In his lifetime, Isaac Hayes was married multiple times to four beautiful women. Meet the late singer-songwriter’s wives, Dancy Hayes, Emily Ruth Watson, Mignon Harley, and Adjowa Hayes.
American singer-songwriter Isaac Hayes was born on August 20, 1942, in Covington, Tennessee. He was the second child of Isaac Sr. and Eula Hayes but was raised by his grandparents, Mr. and Mrs. Willie Wade Sr.
Isaac came from a poor background and grew up picking cotton in his birthplace. When he was five years old, he started singing at his local school and taught himself how to play the piano, saxophone, flute, and Hammond organ flute.
He did not complete his high school education, but his teachers encouraged him to get his diploma, which he did at 21. After completing his diploma, he was offered multiple music scholarships from universities and colleges.
However, he turned them down so he could provide for his family by working at a meat-packing plant in Memphis. At night, he played at nightclubs and juke joints in Memphis and northern Mississippi.
Isaac got his first professional gig in the late 1950s as a singer at Curry’s Club in North Memphis. In the early 1960s, he started his recording career.
In the early days of his musical career, he worked with some Memphis Sound musical luminaries like Otis Redding, Johnnie Taylor, The Bar-Kays, and Booker T. Jones.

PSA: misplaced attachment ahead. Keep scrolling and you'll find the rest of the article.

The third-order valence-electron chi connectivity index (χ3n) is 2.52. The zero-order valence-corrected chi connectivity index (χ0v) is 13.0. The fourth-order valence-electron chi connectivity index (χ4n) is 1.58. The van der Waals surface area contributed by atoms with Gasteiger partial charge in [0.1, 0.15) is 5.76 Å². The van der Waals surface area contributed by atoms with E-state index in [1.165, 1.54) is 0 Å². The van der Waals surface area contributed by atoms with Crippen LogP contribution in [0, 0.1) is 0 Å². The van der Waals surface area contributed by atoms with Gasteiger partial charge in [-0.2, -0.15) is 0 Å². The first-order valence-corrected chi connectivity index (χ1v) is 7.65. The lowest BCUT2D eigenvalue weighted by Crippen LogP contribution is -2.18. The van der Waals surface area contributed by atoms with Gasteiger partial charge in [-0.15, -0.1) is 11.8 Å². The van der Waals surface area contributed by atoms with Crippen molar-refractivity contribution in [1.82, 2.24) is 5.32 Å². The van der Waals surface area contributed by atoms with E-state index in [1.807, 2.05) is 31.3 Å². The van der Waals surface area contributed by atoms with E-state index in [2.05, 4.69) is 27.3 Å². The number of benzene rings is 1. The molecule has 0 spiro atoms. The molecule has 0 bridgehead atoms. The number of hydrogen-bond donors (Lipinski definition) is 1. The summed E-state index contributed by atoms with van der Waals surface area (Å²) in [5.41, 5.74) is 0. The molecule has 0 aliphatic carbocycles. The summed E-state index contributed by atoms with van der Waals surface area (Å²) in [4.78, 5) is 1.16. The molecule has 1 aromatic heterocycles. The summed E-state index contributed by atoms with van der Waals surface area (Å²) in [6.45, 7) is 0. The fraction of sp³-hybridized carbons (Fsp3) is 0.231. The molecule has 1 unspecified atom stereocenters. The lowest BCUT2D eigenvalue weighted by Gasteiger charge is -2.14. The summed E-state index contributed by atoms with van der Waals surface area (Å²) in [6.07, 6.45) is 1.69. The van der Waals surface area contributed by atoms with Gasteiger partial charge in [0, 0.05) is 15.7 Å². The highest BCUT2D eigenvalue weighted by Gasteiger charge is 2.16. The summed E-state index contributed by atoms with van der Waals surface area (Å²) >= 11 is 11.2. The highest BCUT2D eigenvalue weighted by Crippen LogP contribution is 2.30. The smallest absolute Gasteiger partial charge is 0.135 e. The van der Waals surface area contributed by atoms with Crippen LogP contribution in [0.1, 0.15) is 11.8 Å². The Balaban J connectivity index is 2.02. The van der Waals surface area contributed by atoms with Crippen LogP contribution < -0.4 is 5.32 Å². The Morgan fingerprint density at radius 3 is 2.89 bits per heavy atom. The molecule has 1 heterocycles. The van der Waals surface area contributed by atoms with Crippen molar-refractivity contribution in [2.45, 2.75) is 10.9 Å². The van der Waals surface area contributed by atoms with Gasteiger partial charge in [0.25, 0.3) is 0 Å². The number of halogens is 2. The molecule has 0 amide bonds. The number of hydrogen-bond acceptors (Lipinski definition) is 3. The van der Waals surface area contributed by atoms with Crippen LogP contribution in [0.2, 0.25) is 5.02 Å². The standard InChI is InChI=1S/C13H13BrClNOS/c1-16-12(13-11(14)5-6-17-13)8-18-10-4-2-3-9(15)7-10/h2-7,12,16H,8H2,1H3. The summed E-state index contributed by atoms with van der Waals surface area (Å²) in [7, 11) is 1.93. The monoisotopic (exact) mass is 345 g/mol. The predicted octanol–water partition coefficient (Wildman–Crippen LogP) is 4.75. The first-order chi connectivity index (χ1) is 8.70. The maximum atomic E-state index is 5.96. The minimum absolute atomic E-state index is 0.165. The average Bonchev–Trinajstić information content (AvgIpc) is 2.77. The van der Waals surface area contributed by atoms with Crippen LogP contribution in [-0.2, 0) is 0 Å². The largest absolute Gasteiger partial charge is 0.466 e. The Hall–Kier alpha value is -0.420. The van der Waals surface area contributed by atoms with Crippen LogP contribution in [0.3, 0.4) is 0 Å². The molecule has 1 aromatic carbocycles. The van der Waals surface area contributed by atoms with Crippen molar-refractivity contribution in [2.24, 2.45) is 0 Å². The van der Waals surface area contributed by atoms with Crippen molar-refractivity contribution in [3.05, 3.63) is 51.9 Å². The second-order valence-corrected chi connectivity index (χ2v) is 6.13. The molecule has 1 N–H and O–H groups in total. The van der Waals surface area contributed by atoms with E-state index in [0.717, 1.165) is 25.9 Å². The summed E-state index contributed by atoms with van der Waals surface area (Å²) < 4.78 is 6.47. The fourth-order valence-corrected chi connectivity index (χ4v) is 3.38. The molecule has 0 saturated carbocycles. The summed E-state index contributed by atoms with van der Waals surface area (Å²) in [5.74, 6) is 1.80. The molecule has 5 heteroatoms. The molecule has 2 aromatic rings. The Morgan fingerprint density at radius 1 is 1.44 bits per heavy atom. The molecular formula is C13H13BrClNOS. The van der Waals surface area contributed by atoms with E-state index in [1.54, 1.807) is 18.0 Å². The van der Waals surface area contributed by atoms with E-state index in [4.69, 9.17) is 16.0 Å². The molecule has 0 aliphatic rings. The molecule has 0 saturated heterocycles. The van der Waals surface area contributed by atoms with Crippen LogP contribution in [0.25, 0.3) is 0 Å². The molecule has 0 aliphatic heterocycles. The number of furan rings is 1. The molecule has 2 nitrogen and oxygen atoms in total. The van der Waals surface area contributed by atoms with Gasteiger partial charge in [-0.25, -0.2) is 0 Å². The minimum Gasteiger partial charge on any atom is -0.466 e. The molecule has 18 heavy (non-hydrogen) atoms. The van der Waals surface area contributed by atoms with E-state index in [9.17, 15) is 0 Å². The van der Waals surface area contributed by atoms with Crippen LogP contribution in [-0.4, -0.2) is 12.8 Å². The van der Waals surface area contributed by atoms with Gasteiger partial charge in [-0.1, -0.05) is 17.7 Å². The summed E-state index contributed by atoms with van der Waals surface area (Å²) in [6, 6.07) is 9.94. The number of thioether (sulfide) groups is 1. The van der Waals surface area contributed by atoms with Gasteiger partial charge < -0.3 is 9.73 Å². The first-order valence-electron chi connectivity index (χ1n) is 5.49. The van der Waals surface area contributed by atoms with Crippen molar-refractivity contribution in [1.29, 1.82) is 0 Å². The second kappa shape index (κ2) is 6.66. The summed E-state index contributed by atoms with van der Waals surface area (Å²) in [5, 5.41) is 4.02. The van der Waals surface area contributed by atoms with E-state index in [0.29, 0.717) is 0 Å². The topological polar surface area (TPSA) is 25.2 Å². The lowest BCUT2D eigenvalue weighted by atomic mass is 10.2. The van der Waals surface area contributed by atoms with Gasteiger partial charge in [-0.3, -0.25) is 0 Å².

Isaac had a successful career and was known as a multi-talented composer, singer, and arranger. In addition, he was exceptionally good at playing the saxophone, vibraphone, and piano.
Isaac was one of the forces behind the creation of the Southern Soul music label Stax Records.
In 1971, he won an Oscar for Best Original Song for a Motion Picture for “The Theme from Shaft” from the film “Shaft.” He was also nominated for Best Original Score for “Shaft.”
At the 1972 Oscar ceremony, Isaac performed “The Theme From Shaft” while clad in a tremendous amount of gold. He received a standing ovation for his performance, which remains one of TV’s most memorable moments.
Isaac was one of the forces behind the creation of the Southern Soul music label Stax Records. At the label, he was the in-house songwriter, session musician, and record producer.
He and David Porter teamed up to write multiple songs for themselves, musical duo, Sam & Dave, Carla Thomas, and many more.
Isaac and Porter were inducted into the Songwriters Hall of Fame in 2005 in recognition of their songwriting exploits. Isaac was also inducted into the Rock and Roll Hall of Fame in 2002. He is also a three-time Grammy Award winner.
A family member found him unresponsive near a treadmill.
Besides his musical greatness, Isaac starred in several movies like “Truck Turner” and “I’m Gonna Git You Sucka.” He also portrayed Gandolf “Gandy” Fitch in the television series “The Rockford Files.” He voiced Chef in the Comedy Central series “South Park.”
He was also known for his charitable work and was crowned the honorary king of the Ada region in Ghana in honor of his humanitarian work in the community.
On August 10, 2008, Isaac was found dead at his home. A family member found him unresponsive near a treadmill. He was taken to Baptist East Hospital in Memphis, Tennessee, where he was pronounced dead. He was 65.
Later, medical examiners listed a recurrence of stroke as the cause of his death as he had suffered a stroke in 2006. He was buried at Memorial Park Cemetery and was survived by 12 children.